Despite the increased importance and corporate visibility of logistics – and its concomitant opportunities – the demand for college educated entry‐level logisticians continues to greatly exceed their supply. The current study, which responds to this persistent shortfall of talented students, was designed to investigate three primary issues: student familiarity with logistics vis‐à‐vis other business disciplines; student perceptions of logistics in terms of academic and career issues; and the potential impact of promoting the value of logistics in a “principles of marketing” course. The findings suggest that students are relatively unfamiliar with logistics as a career choice and have a distinct level of neutrality towards many of the key “selling” points of the discipline. However, the findings also suggest that a focus on promoting the value of logistics in a “principles of marketing” course can have a significant impact on these perceptions. The study concludes with a discussion of the implications of these findings for various logistics constituencies along with suggestions for future research.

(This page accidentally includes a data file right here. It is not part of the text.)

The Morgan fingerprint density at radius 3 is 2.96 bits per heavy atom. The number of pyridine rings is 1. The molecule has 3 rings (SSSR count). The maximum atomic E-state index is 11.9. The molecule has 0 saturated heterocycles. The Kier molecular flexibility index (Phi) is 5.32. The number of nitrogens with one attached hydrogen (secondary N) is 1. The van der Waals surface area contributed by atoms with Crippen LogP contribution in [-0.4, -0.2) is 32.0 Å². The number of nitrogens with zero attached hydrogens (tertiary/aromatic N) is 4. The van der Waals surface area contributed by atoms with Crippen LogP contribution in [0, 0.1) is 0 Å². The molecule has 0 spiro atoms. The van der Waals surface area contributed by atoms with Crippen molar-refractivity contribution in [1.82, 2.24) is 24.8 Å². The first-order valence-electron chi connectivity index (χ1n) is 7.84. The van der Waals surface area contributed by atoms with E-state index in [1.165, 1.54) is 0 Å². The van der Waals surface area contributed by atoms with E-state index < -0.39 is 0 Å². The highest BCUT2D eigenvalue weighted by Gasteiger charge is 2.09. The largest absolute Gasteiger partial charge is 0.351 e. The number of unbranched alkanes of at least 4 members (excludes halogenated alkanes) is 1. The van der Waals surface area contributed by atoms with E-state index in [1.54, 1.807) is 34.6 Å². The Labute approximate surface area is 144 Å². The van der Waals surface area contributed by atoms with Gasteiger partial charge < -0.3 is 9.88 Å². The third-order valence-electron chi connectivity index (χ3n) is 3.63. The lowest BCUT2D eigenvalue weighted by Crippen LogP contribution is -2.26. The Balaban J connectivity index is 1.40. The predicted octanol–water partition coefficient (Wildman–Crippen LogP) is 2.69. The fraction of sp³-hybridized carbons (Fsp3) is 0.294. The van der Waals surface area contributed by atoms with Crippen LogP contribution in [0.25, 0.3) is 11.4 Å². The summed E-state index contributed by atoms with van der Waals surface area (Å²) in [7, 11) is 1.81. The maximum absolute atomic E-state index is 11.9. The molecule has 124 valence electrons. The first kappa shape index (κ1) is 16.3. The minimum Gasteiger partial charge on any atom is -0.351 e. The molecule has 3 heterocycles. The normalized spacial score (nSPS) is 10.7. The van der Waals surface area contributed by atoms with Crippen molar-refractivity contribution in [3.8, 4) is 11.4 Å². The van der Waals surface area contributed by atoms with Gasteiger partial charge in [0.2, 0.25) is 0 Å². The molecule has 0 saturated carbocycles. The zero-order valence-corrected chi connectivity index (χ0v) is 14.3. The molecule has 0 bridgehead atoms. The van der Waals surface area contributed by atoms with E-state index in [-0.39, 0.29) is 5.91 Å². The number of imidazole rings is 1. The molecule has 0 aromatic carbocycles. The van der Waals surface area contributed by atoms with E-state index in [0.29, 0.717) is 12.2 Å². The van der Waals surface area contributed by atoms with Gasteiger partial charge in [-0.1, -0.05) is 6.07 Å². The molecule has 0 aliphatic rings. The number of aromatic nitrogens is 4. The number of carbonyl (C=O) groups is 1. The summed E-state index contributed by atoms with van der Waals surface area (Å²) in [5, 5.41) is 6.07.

Knemeyer, A. and Murphy, P. (2004), "Promoting the value of logistics to future business leaders", International Journal of Physical Distribution & Logistics Management, Vol. 34 No. 10, pp. 775-792. https://doi.org/10.1108/09600030410571356Download as .RIS
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